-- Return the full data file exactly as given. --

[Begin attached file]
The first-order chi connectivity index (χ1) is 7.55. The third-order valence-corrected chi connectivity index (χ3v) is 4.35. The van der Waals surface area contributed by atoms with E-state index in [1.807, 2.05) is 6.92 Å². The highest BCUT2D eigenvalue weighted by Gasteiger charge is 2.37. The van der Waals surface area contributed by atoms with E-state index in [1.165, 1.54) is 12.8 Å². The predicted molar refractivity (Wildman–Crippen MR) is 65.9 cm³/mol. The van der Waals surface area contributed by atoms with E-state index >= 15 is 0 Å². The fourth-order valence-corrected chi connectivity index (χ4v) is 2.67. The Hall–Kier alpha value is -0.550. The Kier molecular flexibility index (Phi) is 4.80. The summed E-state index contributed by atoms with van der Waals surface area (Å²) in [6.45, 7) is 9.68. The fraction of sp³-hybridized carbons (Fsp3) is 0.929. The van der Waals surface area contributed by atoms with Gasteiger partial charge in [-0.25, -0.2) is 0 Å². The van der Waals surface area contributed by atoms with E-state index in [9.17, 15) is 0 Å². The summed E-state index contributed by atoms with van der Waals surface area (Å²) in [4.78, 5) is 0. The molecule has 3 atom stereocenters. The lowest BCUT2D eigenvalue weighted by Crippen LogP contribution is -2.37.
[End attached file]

The first-order chi connectivity index (χ1) is 7.55. The third-order valence-corrected chi connectivity index (χ3v) is 4.35. The van der Waals surface area contributed by atoms with E-state index in [1.807, 2.05) is 6.92 Å². The highest BCUT2D eigenvalue weighted by Gasteiger charge is 2.37. The van der Waals surface area contributed by atoms with E-state index in [1.165, 1.54) is 12.8 Å². The predicted molar refractivity (Wildman–Crippen MR) is 65.9 cm³/mol. The van der Waals surface area contributed by atoms with E-state index >= 15 is 0 Å². The fourth-order valence-corrected chi connectivity index (χ4v) is 2.67. The Hall–Kier alpha value is -0.550. The Kier molecular flexibility index (Phi) is 4.80. The summed E-state index contributed by atoms with van der Waals surface area (Å²) in [6.45, 7) is 9.68. The fraction of sp³-hybridized carbons (Fsp3) is 0.929. The van der Waals surface area contributed by atoms with Gasteiger partial charge in [-0.25, -0.2) is 0 Å². The van der Waals surface area contributed by atoms with E-state index in [9.17, 15) is 0 Å². The summed E-state index contributed by atoms with van der Waals surface area (Å²) in [4.78, 5) is 0. The molecule has 3 atom stereocenters. The lowest BCUT2D eigenvalue weighted by Crippen LogP contribution is -2.37.